While I think these are complex issues, I say that they do. There is a terrific column by Scranton Times columnist Stacy Brown that is a must read on this topic. The full article is linked here, but I'll also paste the first few paragraphs immediately below:
Disclaimer not enough in advertising
Fraud charges filed last week against Jamie P. Lake mark the second time in two years a WILK radio talk show host and advertiser has been accused of deceiving listeners.
Those who run the station said neither WILK nor its parent, Entercom Communications, bears responsibility because Mr. Lake and former talk show host Scott Binsack, were advertisers and not employees.
"We run a disclaimer prior to the shows telling listeners that the views expressed are not necessarily that of WILK or station management," said Ryan Flynn, Entercom's general manager. "James Lake was an advertiser on WILK, nothing more," Mr. Flynn said. "He paid for commercials and paid for long-form infomercials on the weekend."
The station's disclaimer also noted that the shows were "paid" programming, Mr. Flynn said.
Media experts, however, said the station does have a responsibility to make sure that what is broadcast over its airwaves is true and accurate.
Note that this kind of issue doesn't just manifest itself in investor or home builder fraud schemes; WILK is also well-known for broadcasting "miracle cure" paid program-length advertisements on the weekends. These programs sell all manner of vitamins and other concoctions designed to treat all that ails you. Yes, WILK is home to your 21st century equivalent to the traveling snake-oil salesman every Saturday morning (interestingly enough, on Sunday mornings they broadcast the "Dr Dean Edell Show", which regularly de-bunks these miracle cures).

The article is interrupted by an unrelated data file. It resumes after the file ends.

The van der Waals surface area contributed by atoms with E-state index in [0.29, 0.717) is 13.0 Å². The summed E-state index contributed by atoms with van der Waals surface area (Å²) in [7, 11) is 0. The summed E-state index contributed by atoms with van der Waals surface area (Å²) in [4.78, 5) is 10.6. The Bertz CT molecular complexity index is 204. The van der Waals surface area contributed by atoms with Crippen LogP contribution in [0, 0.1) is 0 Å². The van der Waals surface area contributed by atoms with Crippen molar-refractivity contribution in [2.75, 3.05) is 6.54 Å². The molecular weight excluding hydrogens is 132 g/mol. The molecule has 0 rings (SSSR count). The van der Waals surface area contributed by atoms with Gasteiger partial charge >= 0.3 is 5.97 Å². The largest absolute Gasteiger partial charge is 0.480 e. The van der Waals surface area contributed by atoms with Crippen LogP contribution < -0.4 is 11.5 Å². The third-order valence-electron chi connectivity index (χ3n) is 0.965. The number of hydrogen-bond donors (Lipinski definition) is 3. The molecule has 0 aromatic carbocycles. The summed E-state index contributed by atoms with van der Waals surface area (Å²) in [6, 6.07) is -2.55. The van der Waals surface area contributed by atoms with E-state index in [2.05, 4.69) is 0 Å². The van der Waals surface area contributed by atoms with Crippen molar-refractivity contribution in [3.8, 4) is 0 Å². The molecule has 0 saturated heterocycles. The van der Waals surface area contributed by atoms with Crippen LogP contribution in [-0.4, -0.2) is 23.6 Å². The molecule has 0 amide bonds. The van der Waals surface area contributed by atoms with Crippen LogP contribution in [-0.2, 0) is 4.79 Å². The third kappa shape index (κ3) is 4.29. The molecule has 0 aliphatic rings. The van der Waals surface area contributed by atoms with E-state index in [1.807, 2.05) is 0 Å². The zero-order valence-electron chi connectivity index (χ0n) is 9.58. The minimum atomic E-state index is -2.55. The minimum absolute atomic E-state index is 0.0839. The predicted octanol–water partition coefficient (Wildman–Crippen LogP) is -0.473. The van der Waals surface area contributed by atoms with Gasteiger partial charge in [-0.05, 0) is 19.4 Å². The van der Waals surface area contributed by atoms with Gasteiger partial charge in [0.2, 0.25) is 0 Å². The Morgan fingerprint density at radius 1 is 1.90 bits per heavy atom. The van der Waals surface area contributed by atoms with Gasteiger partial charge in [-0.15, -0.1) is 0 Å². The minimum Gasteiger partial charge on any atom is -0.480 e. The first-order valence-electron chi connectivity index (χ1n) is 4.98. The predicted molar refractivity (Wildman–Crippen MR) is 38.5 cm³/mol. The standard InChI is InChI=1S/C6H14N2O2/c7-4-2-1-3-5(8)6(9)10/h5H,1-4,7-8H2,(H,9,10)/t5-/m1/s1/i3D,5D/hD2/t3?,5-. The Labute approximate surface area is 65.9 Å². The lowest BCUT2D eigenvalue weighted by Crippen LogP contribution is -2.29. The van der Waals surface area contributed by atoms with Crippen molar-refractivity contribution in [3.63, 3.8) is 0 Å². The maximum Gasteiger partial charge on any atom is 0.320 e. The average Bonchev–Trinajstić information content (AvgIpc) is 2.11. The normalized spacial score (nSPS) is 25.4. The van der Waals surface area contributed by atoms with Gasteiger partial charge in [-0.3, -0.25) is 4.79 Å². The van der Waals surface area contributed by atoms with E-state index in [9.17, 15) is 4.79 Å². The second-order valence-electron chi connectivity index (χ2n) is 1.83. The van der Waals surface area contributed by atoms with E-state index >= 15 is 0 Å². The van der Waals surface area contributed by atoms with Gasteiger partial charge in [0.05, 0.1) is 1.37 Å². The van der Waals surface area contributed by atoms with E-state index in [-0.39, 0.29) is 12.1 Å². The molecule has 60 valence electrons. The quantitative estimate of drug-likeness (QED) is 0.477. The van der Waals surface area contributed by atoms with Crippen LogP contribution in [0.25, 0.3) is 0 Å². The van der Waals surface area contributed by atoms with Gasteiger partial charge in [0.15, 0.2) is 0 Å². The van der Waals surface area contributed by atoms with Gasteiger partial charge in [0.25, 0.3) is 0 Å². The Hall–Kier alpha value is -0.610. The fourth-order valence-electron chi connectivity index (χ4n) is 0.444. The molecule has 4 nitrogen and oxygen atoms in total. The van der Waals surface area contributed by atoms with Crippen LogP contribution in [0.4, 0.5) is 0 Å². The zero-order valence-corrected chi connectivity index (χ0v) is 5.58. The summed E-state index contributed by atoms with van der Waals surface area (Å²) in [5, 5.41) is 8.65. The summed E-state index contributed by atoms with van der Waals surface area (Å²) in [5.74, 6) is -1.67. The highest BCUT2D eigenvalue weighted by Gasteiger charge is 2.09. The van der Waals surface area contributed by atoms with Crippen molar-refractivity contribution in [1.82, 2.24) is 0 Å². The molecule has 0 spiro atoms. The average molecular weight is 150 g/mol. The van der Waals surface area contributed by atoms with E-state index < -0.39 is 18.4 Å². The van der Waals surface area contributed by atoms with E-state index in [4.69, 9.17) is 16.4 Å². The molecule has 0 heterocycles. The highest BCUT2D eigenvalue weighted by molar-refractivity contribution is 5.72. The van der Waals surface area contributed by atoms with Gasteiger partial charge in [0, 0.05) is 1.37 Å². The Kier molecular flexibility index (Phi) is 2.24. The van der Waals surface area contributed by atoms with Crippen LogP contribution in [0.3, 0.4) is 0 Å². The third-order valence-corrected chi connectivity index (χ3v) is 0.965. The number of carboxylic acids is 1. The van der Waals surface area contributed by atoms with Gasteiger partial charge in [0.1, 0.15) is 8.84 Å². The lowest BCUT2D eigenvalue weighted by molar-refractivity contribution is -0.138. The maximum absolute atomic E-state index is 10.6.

Does WILK bear the brunt of responsibility here? No. They can not be responsible for policing every word uttered through their transmitters. Should they be completely responsible for what their paid staff says on-air? Absolutely yes, but as far as paid programming is concerned, it's simply not reasonable (in my opinion) to hold them to that same level of accountability.
Does WILK bear any responsibility here? Yes. Like it or not, many people who listen to WILK may not always be able to separate the "news" presented as news vs. the paid programming designed to sound like "news". WILK will have you believe that the little disclaimer at the beginning of paid programming is more than sufficient to separate the "fact" from the "fiction" programming. Unfortunately when you compare the 20 seconds of disclaimer vs. the 45 minutes of paid lying-advertising-disguised-as-news, the lying part wins.
What should they do? I have a few suggestions:
- Never allow WILK on-air staff to participate in any paid programming that sells product. That, in my mind, is a violation of the trust we place in the media. I don't care if some vitamin cure product worked for Sue Henry, as it doesn't mean it will work for everyone, and some folks WILL confuse her talk-show persona with her advertising pitch-person persona.
- Require the paid advertisers (not just the station) to repeat a disclaimer about the program in question not being affiliated with WILK at the beginning of each segment.
- WILK has to exercise some good judgement when it comes to paid programming. If a product makes an outlandish and unproven claim about being able to cure some kind of disease, then simply put WILK shouldn't be airing it. I know, there are laws against this sort of thing already, but if you have ever listened to these programs you know that these kinds of claims are in fact made, sometimes in a sublte way, but they are made.
- Restrict the hours where these kinds of programs can air. If WILK wants to allow the "vitamin miracle cure" to buy air time, make that air time in the middle of the night.